Your IT systems are the weakest link: Security expert warns on corporate sabotage

For many small businesses, a sense of complacency is the biggest hurdle to overcome with technological security.

But Mat Hannan, a lead partner in technological risk services at BDO, has a warning. “SMEs need to stop thinking it won’t happen to them,” he tells SmartCompany.

He and his team are seeing more and more SMEs come under attack. These attacks are increasingly mature, and increasingly committed for commercial gain, he says.

“It’s old crimes being committed in new ways,” he says. “Things like extortion, fraud and misappropriation of funds are a huge issue.

“There’s a continued risk of internal fraud. And as for external attacks, the threat has always been there, but such attacks are more easily perpetrated now.”

Small businesses doing things in new and innovative ways are at particular risk, he says. “Often, small businesses and start-ups have extremely valuable intellectual property. But often, their security systems aren’t up to scratch and that property isn’t protected by patents. So they’re an easy target for corporate sabotage and theft.”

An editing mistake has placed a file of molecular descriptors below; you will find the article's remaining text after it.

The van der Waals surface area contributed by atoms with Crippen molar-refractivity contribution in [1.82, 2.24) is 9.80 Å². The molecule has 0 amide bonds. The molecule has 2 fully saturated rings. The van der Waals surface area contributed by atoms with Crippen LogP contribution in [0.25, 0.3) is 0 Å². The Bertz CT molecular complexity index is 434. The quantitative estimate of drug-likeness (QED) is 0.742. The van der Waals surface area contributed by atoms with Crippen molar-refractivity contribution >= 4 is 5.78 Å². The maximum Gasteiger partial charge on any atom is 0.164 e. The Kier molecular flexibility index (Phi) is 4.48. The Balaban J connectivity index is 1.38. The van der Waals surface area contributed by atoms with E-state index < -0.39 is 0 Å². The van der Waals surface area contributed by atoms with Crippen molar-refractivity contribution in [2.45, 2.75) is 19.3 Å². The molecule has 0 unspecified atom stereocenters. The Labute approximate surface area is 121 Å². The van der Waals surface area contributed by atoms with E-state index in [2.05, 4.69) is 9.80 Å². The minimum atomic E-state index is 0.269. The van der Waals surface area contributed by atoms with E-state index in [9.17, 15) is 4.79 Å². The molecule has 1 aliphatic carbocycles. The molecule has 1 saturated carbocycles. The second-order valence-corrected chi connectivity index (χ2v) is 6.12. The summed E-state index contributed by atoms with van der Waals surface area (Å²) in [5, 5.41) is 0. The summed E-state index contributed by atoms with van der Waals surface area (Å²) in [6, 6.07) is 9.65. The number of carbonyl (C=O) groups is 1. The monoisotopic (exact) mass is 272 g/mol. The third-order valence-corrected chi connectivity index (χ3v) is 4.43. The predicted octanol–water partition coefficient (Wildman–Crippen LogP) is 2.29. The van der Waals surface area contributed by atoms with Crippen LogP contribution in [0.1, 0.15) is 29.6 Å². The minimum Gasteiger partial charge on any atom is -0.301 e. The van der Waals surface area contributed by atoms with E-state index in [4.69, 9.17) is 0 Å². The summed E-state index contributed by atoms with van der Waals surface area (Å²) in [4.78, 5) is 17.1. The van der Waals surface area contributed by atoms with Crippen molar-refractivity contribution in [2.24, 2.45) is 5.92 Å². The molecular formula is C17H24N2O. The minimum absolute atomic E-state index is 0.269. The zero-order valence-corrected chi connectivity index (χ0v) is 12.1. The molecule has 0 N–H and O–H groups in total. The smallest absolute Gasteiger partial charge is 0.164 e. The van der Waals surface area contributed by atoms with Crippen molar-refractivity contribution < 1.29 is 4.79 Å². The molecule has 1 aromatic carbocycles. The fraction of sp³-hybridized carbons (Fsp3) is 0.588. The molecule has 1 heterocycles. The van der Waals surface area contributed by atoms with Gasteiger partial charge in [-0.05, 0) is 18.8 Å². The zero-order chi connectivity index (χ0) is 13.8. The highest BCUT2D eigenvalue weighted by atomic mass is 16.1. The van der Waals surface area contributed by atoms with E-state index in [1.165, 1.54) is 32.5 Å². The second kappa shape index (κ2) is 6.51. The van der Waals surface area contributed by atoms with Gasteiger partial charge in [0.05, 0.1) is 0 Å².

SMEs need to take the threat more seriously, Hannan says. And the first thing to do is to become familiar with the Defence Signals Directorate website.

“Their website publishes lots of notes for small businesses to help them keep abreast of the risks, and it’s continually updated,” he says. “It’s an easy place to start.”

“Apart from that, it’s important to regularly patch your systems, as software providers will close security loopholes as they find them and issue that as an update. It’s also important to be constantly reviewing your access privileges.

“People think they’re small, so they’re not going to be a target. That’s not the case.”

If you suspect your business has been attacked, Hannan recommends a careful approach.

“A trusted adviser in the IT space is a good place to start.

“The thing to be aware of is that you don’t want to destroy evidence that may lead to the capture of whoever is responsible. Even turning on a computer might destroy the evidence that can be obtained through a forensic investigation.”

The local police are a good point of contact, and for larger breaches, it can even be worth going to the Australian Federal Police.


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